Getting started with ServiceStack – Creating a service

ServiceStack is a powerful platform that allows developers to do lots of different thinks. It is an alternative to popular Microsoft technologies WCF, ASP.NET MVC and WebAPI. It promotes true platform independence, high performance, lesser configuration mess (oh yes!) and above all, simplicity. Let’s see how to get started with creating services using ServiceStack.
In this simple example I will be trying to replicate a Flight Service in the Travel industry. I am going to use an ASP.NET web application as the host of this service for simplicity. So, the first step is to add a new empty ASP.NET web application in a VisualStudio solution.

Project

Next, we need to add required ServiceStack references into the project. I am using NuGet package manager to get this done.

NuGet

Make sure that you have following references added into the project.

References

Next, change the content of Web.config of the web project as shown below in order to enable ServiceStack.

WebConfig

Now, we can go ahead and create the service. Creating a service using ServiceStack is super easy! As discussed earlier, let’s add a simple service to imitate the behaviour of a flight service. This service receives a request that specifies Arrival and Departure points and returns a response with the lowest fare. First, let’s add classes for request

RequestClass

As you can see, the request class is very simple. as it only specify departure and arrival ports. Now, lets define the response.

ResponseClass

The response contains the lowest fare and other important data such as selected airline and times of departure and arrival at the destination.

Now we can create the service class. Creating a service in ServiceStack is very simple. All we need to do is to make sure that the service is inherited from ServiceStack.Service class. I have defined just one simple operation in the service called Post() that accepts a FlightRequest object and returns a FlightResponse object. We are not going to do anything intelligent inside the service operation in this demonstration. I have assigned some arbitrary values to the response object to mimic some business functionality.

ServiceClass

We are done with the service now. See how easy it is! In order to host the newly designed service, we need to create an application host class. Let’s call it FlightAppHost.

ApplicationHost

This class inherits from ServiceStack.AppHostBase abstract class. We must override the Configure() method of this base class. Inside the Configure() method we have the option to configure the service. We’re going to skip that step for this example. Also, note that we are using an IoC container called Func which is one of the fastest IoC containers available at the present.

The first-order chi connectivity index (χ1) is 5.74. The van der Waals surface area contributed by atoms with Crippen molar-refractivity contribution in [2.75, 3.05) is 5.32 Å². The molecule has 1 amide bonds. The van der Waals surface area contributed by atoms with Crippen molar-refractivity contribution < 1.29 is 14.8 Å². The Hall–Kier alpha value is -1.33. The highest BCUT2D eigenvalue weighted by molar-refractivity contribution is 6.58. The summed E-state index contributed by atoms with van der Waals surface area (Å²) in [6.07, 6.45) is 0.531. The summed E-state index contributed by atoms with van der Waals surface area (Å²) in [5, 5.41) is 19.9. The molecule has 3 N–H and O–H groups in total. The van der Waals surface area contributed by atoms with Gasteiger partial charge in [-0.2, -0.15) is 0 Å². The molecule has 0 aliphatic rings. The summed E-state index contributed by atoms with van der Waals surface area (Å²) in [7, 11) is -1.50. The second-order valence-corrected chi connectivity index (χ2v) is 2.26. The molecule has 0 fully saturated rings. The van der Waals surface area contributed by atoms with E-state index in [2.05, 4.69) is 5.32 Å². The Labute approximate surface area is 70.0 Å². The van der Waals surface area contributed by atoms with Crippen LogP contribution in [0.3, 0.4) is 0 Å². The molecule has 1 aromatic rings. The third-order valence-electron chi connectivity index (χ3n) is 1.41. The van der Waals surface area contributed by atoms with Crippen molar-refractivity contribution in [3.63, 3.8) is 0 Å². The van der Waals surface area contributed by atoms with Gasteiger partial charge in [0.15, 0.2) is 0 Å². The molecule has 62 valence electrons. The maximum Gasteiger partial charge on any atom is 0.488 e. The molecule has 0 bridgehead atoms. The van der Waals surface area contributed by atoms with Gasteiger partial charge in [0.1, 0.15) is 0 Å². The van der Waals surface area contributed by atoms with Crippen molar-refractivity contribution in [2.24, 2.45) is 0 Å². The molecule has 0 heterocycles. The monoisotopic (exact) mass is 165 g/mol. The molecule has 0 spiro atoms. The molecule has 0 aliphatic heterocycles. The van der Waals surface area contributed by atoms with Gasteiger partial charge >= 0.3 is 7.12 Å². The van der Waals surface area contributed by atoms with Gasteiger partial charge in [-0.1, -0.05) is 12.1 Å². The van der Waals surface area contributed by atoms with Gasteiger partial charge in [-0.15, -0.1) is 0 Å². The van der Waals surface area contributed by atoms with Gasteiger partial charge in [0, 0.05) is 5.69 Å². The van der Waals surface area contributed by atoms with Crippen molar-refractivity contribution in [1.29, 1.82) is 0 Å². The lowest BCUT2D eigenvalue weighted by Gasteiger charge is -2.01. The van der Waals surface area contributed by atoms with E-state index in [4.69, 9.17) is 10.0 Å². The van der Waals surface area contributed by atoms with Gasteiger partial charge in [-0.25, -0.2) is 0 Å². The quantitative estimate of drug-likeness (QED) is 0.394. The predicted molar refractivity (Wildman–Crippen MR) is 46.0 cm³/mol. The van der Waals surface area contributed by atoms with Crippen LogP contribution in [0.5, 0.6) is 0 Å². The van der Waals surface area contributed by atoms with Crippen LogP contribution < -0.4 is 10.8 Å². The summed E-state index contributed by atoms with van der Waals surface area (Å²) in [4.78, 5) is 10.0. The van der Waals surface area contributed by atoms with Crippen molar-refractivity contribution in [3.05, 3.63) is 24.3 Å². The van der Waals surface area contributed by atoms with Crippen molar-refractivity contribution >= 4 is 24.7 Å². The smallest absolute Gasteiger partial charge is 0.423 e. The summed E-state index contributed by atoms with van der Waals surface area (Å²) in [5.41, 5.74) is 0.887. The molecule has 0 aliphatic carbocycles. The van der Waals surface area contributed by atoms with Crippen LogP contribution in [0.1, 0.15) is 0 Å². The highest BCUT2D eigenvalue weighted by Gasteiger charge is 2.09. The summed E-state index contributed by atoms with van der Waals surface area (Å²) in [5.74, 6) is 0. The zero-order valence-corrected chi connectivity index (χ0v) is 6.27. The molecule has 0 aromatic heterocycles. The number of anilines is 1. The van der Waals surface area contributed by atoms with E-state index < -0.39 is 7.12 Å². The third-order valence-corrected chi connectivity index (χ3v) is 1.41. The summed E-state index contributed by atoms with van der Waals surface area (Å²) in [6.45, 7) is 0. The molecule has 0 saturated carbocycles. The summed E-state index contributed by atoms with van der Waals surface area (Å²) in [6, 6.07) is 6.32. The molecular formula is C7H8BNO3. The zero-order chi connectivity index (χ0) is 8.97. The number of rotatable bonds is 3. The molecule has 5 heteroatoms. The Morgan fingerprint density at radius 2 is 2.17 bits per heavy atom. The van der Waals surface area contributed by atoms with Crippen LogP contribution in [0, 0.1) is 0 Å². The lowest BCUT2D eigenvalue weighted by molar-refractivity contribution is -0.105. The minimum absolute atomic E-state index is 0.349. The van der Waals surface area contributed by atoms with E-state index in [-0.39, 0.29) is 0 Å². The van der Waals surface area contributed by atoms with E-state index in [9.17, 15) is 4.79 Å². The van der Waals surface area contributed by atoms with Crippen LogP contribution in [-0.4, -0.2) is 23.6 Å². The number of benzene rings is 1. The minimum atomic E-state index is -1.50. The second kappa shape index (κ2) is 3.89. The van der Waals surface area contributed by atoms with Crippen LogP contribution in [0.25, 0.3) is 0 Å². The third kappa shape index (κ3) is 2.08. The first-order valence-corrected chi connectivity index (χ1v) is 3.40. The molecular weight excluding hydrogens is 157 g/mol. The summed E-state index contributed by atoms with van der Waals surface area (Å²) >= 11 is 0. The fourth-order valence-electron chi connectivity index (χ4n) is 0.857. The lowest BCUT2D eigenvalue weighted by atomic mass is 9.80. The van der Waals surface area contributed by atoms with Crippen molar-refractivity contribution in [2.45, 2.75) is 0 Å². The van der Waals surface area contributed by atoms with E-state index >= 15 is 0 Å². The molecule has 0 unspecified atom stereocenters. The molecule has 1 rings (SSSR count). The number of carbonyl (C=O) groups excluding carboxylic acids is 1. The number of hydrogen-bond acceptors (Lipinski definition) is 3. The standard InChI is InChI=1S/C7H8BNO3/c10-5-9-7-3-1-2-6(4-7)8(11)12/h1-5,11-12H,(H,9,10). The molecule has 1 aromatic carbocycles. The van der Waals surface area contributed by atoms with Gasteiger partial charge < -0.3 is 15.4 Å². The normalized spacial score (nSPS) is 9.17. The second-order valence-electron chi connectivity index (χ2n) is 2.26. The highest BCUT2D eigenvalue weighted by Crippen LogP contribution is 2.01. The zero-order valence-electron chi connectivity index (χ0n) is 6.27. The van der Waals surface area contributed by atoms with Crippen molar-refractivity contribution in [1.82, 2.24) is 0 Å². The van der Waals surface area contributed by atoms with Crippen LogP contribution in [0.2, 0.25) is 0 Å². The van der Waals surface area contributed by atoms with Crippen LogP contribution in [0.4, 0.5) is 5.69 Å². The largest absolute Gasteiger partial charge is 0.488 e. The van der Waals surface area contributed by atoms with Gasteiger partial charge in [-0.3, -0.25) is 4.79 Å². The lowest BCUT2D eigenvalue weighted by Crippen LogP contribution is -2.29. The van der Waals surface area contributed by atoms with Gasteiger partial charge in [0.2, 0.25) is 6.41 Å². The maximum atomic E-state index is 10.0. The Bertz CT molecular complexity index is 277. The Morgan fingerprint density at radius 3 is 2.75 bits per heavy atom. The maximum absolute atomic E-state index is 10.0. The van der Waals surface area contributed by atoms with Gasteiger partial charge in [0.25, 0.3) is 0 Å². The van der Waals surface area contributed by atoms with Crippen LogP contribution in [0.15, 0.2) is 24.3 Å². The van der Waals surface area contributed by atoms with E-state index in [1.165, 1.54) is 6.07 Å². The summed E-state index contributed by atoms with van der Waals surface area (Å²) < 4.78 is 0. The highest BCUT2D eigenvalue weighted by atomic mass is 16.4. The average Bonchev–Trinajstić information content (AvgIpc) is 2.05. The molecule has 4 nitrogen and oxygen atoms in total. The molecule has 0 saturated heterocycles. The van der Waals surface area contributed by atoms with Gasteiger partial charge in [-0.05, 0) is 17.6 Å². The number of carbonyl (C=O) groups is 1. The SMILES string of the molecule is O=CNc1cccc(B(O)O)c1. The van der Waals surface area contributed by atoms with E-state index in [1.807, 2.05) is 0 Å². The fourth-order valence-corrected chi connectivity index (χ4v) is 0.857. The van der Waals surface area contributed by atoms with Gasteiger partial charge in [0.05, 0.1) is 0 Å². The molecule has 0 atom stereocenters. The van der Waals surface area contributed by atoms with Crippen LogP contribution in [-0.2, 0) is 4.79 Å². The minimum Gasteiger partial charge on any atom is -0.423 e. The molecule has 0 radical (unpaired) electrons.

To get the service host bootstrapped, we need to start the application host that we’ve just developed. Let’s add the following piece of code into the Application_Start event in the Global.asax file so, that the service host is launched when the web application is started.

GlobalApplicationSettings

Now we are ready to fire up our service and test whether it is working. Just press F5 to start debugging the web application and you could see that the service starts in your default browser.

ServiceStart

You can see that the request type used in the operation of the FlightService has been identified as the operation of the service (of course, we may add more operations if we wish to). You may also notice that different types of sample requests and responses (XML, JSON, JSV, etc.) that you may use with this operation can also be viewed by clicking on the corresponding link.
That’s it! You have just created a service using ServiceStack!

Advertisements

About Dilan Perera

I am a Microsoft .NET evangelist (C#) with more than 8 years of hands on experience in software engineering. I have a Bachelor of Engineering degree and a number of certifications including MCPD, MCTS, MCDBA, MCSD, MCAD, and MCP.
This entry was posted in ServiceStack and tagged . Bookmark the permalink.

4 Responses to Getting started with ServiceStack – Creating a service

  1. Pingback: ServiceStack – Testing services with Chrome REST Console | Dilan's Blogs

  2. Pingback: ServiceStack – Use routes to customise service endpoints | Dilan's Blogs

  3. Pingback: ServiceStack – more on Routes | Dilan's Blogs

  4. Pingback: ServiceStack – Writing C# clients for services | Dilan's Blogs

Leave a Reply

Fill in your details below or click an icon to log in:

WordPress.com Logo

You are commenting using your WordPress.com account. Log Out / Change )

Twitter picture

You are commenting using your Twitter account. Log Out / Change )

Facebook photo

You are commenting using your Facebook account. Log Out / Change )

Google+ photo

You are commenting using your Google+ account. Log Out / Change )

Connecting to %s